SOFIA Bulgaria's president blocked a judge suspected of corruption from taking a position at the country's highest court on Thursday, after EU officials raised concerns about her appointment.
The European Union's poorest country has yet to demonstrate it can impose strict rule of law and put an end to corruption, which deters investment and keeps Bulgaria outside the bloc's Schengen zone of passport-free travel.
Veneta Markovska had been approved by parliament last month to become a judge at the Constitutional Court and was to have been sworn in on Thursday for a nine-year term. But President Rosen Plevneliev left the ceremony before she could take her oath, invalidating the process.
The president and Prime Minister Boiko Borisov had appealed several times for Markovska not to take up the position after media allegations that she used her influence to help a friend escape prosecution.
Prosecutors said on Thursday they had started an investigation after a tip-off that the friend of the judge was given "a huge number of properties" and influenced the outcome of administrative court cases between 2005 and 2010, without elaborating further.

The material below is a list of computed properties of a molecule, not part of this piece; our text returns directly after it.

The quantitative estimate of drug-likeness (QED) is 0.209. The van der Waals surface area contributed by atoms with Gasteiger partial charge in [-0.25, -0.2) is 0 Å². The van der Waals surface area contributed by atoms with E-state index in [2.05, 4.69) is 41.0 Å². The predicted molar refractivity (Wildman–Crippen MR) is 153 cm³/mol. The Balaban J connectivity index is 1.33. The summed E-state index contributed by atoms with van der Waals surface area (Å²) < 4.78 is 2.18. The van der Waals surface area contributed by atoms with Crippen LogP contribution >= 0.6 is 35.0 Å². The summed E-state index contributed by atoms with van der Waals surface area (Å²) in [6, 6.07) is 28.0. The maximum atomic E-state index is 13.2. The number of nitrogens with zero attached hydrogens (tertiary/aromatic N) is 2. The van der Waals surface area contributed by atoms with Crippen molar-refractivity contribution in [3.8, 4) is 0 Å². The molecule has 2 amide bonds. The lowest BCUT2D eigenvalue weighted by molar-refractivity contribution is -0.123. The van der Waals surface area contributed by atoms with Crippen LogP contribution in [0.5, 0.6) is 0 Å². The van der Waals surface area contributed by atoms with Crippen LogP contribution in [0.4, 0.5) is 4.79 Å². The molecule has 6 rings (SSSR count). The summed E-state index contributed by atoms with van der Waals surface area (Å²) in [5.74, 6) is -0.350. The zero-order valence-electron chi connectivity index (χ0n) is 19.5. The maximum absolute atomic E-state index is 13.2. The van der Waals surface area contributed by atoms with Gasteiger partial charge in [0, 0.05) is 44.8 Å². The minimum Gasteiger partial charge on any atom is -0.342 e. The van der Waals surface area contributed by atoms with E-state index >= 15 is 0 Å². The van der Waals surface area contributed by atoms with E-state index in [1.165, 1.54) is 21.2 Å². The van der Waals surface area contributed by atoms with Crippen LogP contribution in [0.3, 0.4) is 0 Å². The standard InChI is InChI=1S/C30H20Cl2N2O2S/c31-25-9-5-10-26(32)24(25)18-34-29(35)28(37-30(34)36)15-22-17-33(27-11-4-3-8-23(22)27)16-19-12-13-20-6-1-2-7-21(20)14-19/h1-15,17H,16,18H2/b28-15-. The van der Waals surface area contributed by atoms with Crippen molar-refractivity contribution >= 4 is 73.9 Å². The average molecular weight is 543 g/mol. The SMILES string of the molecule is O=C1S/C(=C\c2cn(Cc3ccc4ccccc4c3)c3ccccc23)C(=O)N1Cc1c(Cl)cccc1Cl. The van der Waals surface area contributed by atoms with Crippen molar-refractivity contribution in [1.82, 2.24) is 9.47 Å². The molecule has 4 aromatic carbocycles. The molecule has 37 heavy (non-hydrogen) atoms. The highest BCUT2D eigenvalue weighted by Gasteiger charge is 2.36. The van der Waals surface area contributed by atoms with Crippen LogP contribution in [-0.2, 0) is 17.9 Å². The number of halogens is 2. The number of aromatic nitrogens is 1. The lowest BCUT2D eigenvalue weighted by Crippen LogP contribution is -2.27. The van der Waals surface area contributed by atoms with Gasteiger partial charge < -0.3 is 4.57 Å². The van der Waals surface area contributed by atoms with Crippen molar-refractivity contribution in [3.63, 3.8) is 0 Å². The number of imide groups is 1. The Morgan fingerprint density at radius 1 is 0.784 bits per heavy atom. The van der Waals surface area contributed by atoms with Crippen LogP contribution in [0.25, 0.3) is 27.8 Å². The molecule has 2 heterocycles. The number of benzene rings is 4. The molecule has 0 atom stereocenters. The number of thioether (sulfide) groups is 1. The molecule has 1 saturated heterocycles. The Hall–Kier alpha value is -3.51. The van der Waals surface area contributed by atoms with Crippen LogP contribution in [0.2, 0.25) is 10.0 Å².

Markovska, who resigned as a deputy head of the Supreme Administrative Court to take the Constitutional Court post, has denied any wrongdoing.
"This is one of the rare examples when the president shows his moral authority," said Rumiana Kolarova, a political analyst at Sofia University.
"It is also an attempt to clear the image of the ruling GERB party, which wants to prove to Brussels it is serious about judicial reform. But it is a reactive policy - the government's will for reforms is yet to be demonstrated."
The GERB party had voted for Markovska to take the job but later tried to distance itself after the European Commission raised concerns about her appointment.
The party won power in July 2009 on pledges to fight rampant corruption. But with less than a year to go before the next parliamentary election, no senior official has been jailed on graft charges.
The European Union keeps Bulgaria's justice system under special monitoring, which is viewed by the country as a stigma that maintains its effective status as a second-class member.
A recent study showed Bulgarians gave about 150,000 bribes to civil servants every month last year, more than in 2010.
(Reporting by Tsvetelia Tsolova)
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